As I reflected this week on the life of Seamus Mallon and by speaking about him to the media my sadness ebbed away to many happier memories of the man.
Thinking about his yarns and speeches somehow softened the bluntness of death.
In an age when too many people (men in particular) seem to have lost the ability to express their feelings, cry or accept loss, it is reassuring to know that talking to others actually helps dispel darkness.
It is one reason why I hope that the tradition of Irish wakes never dies out. They are a particularly Catholic phenomenon though many Protestants have also adopted wakes in rural areas knowing this is the way Catholics pay respect to the dead.
The social aspect of a wake also puts a ring of protection around the bereaved. It the community's way of saying the deceased was one of their own.
As I made my way to the wake of Seamus Mallon last Sunday, I noticed the clusters of snowdrops on the borders of Mallon's expansive garden. Snowdrops are a sign of renewal after the darkness of winter.
There's a Christian fairytale that an angel took pity on Adam and Eve as they were evicted from the paradise of Eden and turned the snowflakes falling from his hand into snowdrops.
Eve allegedly asked the angel why he had done this and the angel replied: "To show you that winter will end, flowers will bloom again, the sun will shine. This gift I give you is the gift of hope."
Seamus would have known of that story.
In his final weeks, Seamus, the avid gardener, would have seen his snowdrops - 'the gift of hope' - break through the hard soil.
Only a few months ago in one of his final interviews, Seamus said: "If we don't have hope we don't have anything." I resolved to plant snowdrops for next year.
The Requiem Mass and service format was truly a celebration of Seamus Mallon's life and his fingerprints were all over it.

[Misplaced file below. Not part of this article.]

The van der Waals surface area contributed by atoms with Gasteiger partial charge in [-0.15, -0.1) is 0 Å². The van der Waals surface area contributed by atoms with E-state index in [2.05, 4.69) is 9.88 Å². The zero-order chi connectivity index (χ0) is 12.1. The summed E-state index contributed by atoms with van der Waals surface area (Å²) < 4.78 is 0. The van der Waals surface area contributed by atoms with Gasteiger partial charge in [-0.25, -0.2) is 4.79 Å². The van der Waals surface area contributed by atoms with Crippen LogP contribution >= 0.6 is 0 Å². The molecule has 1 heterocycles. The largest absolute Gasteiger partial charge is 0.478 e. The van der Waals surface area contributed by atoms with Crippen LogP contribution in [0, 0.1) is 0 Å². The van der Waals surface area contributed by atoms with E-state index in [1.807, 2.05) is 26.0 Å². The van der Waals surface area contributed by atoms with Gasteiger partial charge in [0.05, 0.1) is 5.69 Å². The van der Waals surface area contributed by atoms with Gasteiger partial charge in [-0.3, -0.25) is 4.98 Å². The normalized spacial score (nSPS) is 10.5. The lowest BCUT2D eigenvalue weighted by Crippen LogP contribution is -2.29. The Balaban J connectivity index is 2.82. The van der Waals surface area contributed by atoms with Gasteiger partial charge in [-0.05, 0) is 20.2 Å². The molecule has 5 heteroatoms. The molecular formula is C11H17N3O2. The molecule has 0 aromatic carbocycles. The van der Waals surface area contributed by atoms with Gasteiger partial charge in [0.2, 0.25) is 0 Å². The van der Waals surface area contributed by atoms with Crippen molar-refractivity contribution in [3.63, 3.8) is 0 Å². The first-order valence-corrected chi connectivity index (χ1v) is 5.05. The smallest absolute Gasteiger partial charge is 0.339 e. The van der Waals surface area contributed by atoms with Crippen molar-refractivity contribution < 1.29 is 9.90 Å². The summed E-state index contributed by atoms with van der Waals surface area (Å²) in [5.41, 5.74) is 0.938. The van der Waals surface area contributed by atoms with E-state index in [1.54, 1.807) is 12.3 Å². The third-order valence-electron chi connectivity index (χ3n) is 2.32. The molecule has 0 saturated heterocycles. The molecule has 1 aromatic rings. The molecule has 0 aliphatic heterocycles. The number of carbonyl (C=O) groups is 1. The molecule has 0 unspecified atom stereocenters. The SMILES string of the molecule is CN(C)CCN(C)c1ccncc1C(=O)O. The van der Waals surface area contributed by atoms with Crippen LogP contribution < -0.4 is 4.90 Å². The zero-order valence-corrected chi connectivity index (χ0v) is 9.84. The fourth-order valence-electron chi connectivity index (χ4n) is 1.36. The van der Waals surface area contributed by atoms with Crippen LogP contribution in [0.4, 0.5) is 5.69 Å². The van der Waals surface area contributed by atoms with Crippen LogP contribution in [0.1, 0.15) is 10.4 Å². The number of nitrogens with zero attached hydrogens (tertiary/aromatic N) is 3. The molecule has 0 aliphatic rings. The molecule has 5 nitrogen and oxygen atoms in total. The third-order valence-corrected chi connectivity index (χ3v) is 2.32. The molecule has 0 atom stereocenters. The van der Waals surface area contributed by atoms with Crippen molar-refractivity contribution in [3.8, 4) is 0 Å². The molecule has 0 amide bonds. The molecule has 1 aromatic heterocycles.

The presentation of his life gifts made me smile - a picture of him with Pope John Paul II, a pot of roses, a book for 'Poppy' made by his granddaughter, a fishing reel and a set of Rosapenna golf balls. As Pat Hume remarked, Seamus was a man of many interests outside of politics. And that is what made him connect with people - whether it was sharing a racing tip or having a tipple.
The SDLP featured prominently throughout the ecumnical service. This was surprising to this writer as at many political funerals the political contribution is skimmed over. Not in this service - the SDLP was writ large.
The fine homily by Archbishop Martin about peacemaking and non-violence could have been written by Seamus himself. So on message was the archbishop's theme that he stole some of the shine from the eloquent reflection from Seamus's friend, Tim O'Connor.
The little church in Mullaghbrack is no basilica but it was what Seamus chose.
And although there were dignitaries by the bucket load, it was a service for the people to whom Seamus was closest too - those from the parish and Markethill. The attempts to impose protocols were futile. Nothing could keep his people from him.
Seamus was fond of poetry and Heaney appeared omnipresent from The Cure at Troy to the Canton of Expectation. Only the lament of the Bard of Armagh brought a tear to an otherwise celebratory service.
A spritely Brid Rodgers joked outside the church: "I suppose The Laughing Boy would have been a bit too much!" The former Agriculture Minister was referring to the Brendan Behan ballad about Michael Collins. It was one of two songs which the late Seamus Mallon used to air at SDLP conferences.
It would have been a step too far but there is a line in the ballad which no doubt struck a chord with Mrs Rodgers as she bid farewell to her old colleague. "Ah what will mend my broken heart, I have lost my laughing boy, Go raibh maith agat for all you tried to do."